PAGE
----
(NaturalNews) A memory that slips with age and progresses into the dreaded nightmare of dementia is often considered just a part of growing old. But a growing body of evidence shows lifestyle has a huge impact on causing thinking problems in the elderly. Now, new research recently presented in San Diego at The Gerontological Society of America's (GSA) 65th Annual Scientific Meeting shows the air you breathe could be damaging your brain. Living in areas of high air pollution can lead to decreased cognitive function in older adults, according to the study which analyzed data from the U.S. Environmental Protection Agency and the Health and Retirement Study.
"As a result of age-related declines in health and functioning, older adults are particularly vulnerable to the hazards of exposure to unhealthy air," researcher Jennifer Ailshire, PhD, a National Institute on Aging postdoctoral fellow in the Center for Biodemography and Population Health and the Andrus Gerontology Center at the University of Southern California, said in a media statement. "Air pollution has been linked to increased cardiovascular and respiratory problems, and even premature death, in older populations, and there is emerging evidence that exposure to particulate air pollution may have adverse effects on brain health and functioning as well."
This is the first study that demonstrates how exposure to air pollution influences cognitive function in a national sample of older men and women. Ailshire concluded that fine air particulate matter (comprised of particles that are 2.5 micrometers in diameter and smaller), when inhaled, can deposit deep in the lung and possibly the brain and may be an important environmental risk factor for a reduced ability to think and remember accurately.
The researcher studied data on 14,793 white, black, and Hispanic men and women aged 50 and older who participated in the 2004 Health and Retirement Study, a nationally representative survey of older adults. Then the individual data were linked with data from the 2004 annual average levels of fine air particulate matter collected by the Environmental Protection Agency's Air Quality System monitors across the country. Cognitive function (which consisted of tests assessing word recall, knowledge, language, and orientation) was measured on a scale of one to 35.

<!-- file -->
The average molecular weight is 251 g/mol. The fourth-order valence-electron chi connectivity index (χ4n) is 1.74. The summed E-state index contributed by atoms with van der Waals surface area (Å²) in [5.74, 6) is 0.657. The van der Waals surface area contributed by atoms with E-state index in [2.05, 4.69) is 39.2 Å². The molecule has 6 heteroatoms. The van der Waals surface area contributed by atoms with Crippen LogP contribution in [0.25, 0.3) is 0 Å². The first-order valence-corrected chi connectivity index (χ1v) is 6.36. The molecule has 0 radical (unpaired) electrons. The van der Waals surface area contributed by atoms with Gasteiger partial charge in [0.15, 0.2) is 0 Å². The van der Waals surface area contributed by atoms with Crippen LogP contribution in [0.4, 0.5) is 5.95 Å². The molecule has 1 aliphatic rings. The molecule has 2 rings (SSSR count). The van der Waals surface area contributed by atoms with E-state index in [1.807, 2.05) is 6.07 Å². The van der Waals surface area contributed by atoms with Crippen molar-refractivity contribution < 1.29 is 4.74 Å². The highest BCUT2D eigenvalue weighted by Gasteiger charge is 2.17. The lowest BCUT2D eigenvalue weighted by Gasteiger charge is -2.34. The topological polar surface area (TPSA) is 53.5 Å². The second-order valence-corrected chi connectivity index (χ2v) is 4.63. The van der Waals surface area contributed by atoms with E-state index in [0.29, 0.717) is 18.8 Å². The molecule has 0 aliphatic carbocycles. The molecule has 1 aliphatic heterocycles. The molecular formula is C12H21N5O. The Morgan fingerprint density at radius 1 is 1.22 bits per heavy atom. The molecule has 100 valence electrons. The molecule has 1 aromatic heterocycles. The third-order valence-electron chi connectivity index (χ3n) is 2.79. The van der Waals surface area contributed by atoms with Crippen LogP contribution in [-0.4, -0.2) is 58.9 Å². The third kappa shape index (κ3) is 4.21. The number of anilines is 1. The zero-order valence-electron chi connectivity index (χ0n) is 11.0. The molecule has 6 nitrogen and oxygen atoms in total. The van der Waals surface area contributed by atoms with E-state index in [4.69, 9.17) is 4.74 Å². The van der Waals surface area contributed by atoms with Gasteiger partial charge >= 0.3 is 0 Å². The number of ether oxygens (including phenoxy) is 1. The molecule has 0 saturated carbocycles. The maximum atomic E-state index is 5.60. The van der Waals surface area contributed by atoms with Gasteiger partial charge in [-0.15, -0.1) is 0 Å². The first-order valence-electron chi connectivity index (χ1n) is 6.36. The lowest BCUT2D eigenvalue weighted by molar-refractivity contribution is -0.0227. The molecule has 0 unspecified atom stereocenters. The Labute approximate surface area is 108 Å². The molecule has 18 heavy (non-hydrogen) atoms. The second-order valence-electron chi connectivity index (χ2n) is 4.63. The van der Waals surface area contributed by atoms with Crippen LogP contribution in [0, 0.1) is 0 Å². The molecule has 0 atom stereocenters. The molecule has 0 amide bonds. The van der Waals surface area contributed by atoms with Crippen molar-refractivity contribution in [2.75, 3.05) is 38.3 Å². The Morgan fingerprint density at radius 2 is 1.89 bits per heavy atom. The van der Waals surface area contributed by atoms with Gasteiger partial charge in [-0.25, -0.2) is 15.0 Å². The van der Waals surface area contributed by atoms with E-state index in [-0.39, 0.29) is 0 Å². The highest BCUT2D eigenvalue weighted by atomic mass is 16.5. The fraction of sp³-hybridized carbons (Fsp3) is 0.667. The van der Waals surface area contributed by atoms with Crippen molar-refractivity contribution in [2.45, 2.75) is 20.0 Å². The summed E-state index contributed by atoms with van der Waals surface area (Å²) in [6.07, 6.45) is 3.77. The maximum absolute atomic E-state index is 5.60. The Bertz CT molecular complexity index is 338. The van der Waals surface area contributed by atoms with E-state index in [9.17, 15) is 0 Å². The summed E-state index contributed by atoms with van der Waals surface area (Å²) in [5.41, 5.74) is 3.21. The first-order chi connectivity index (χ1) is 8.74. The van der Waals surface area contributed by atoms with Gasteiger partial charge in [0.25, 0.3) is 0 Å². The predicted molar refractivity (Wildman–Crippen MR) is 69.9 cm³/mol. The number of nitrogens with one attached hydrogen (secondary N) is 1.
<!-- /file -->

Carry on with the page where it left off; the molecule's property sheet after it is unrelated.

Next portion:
Ailshire discovered that people living in areas where there were high levels of fine air particulate matter scored poorer on the cognitive function tests. The association remained even after accounting for several other risk factors -- such as age, race/ethnicity, education, smoking, and respiratory and cardiovascular disorders.
So just how much of a brain scrambling impact could dirty air really have? It appears that breathing polluted city air could make your thinking processes age more quickly than they would if you breathed clean air. The study found that fine air particulate matter exposures in cities with air pollution ranged from 4.1 to 20.7 micrograms per cubic meter -- and every ten point increase was associated with a 0.36 point drop in cognitive function score, which is roughly equal to aging three years.
The study is more evidence that what we do to our bodies can make a big difference on how well we think and whether or not we avoid dementia. As Natural News previously reported, for example, scientist William B. Grant, PhD, of the Sunlight, Nutrition, and Health Research Center (SUNARC) believes a lack of vitamin D could be the cause of mind-robbing Alzheimer's disease and other vascular dementia. What's more, researchers at Massachusetts Institute of Technology (MIT) have discovered that a combination of naturally occurring nutrients can do what Big Pharma drugs can't -- potentially improve memory in people diagnosed with dementia.
About the author: Sherry Baker is a widely published writer whose work has appeared in Newsweek, Health, the Atlanta Journal and Constitution, Yoga Journal, Optometry, Atlanta, Arthritis Today, Natural Healing Newsletter, OMNI, UCLA''''s "Healthy Years" newsletter, Mount Sinai School of Medicine''''s "Focus on Health Aging" newsletter, the Cleveland Clinic''''s "Men''''s Health Advisor" newsletter and many others.